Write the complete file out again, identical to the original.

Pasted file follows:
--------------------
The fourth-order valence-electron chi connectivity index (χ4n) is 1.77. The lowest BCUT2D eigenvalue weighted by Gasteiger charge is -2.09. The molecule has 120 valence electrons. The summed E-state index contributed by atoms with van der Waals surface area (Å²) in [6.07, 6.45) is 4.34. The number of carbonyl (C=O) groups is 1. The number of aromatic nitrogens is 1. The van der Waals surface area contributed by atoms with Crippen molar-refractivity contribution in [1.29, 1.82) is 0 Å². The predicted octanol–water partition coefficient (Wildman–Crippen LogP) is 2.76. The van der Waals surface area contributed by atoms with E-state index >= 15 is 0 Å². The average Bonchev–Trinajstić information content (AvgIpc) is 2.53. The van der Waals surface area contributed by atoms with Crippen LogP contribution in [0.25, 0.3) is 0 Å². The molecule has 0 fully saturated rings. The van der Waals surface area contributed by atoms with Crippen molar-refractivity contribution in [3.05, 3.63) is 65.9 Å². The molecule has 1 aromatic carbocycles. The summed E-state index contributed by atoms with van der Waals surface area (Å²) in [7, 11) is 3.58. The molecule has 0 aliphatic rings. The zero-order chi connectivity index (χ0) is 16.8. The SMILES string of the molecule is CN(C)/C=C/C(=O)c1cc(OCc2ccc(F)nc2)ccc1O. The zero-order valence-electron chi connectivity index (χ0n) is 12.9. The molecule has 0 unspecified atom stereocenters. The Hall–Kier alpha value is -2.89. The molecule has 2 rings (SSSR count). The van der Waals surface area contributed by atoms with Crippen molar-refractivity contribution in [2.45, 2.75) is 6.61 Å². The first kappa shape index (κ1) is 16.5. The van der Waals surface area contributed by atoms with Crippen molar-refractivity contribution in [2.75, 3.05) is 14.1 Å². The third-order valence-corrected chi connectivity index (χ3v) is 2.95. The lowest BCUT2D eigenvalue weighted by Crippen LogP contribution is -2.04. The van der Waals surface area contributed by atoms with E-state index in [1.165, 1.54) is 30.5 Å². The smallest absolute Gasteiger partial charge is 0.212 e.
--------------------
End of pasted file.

The fourth-order valence-electron chi connectivity index (χ4n) is 1.77. The lowest BCUT2D eigenvalue weighted by Gasteiger charge is -2.09. The molecule has 120 valence electrons. The summed E-state index contributed by atoms with van der Waals surface area (Å²) in [6.07, 6.45) is 4.34. The number of carbonyl (C=O) groups is 1. The number of aromatic nitrogens is 1. The van der Waals surface area contributed by atoms with Crippen molar-refractivity contribution in [1.29, 1.82) is 0 Å². The predicted octanol–water partition coefficient (Wildman–Crippen LogP) is 2.76. The van der Waals surface area contributed by atoms with E-state index >= 15 is 0 Å². The average Bonchev–Trinajstić information content (AvgIpc) is 2.53. The van der Waals surface area contributed by atoms with Crippen LogP contribution in [0.25, 0.3) is 0 Å². The molecule has 0 fully saturated rings. The van der Waals surface area contributed by atoms with Crippen molar-refractivity contribution in [3.05, 3.63) is 65.9 Å². The molecule has 1 aromatic carbocycles. The summed E-state index contributed by atoms with van der Waals surface area (Å²) in [7, 11) is 3.58. The molecule has 0 aliphatic rings. The zero-order chi connectivity index (χ0) is 16.8. The SMILES string of the molecule is CN(C)/C=C/C(=O)c1cc(OCc2ccc(F)nc2)ccc1O. The zero-order valence-electron chi connectivity index (χ0n) is 12.9. The molecule has 0 unspecified atom stereocenters. The Hall–Kier alpha value is -2.89. The molecule has 2 rings (SSSR count). The van der Waals surface area contributed by atoms with Crippen molar-refractivity contribution in [2.45, 2.75) is 6.61 Å². The first kappa shape index (κ1) is 16.5. The van der Waals surface area contributed by atoms with Crippen molar-refractivity contribution in [2.75, 3.05) is 14.1 Å². The third-order valence-corrected chi connectivity index (χ3v) is 2.95. The lowest BCUT2D eigenvalue weighted by Crippen LogP contribution is -2.04. The van der Waals surface area contributed by atoms with E-state index in [1.165, 1.54) is 30.5 Å². The smallest absolute Gasteiger partial charge is 0.212 e.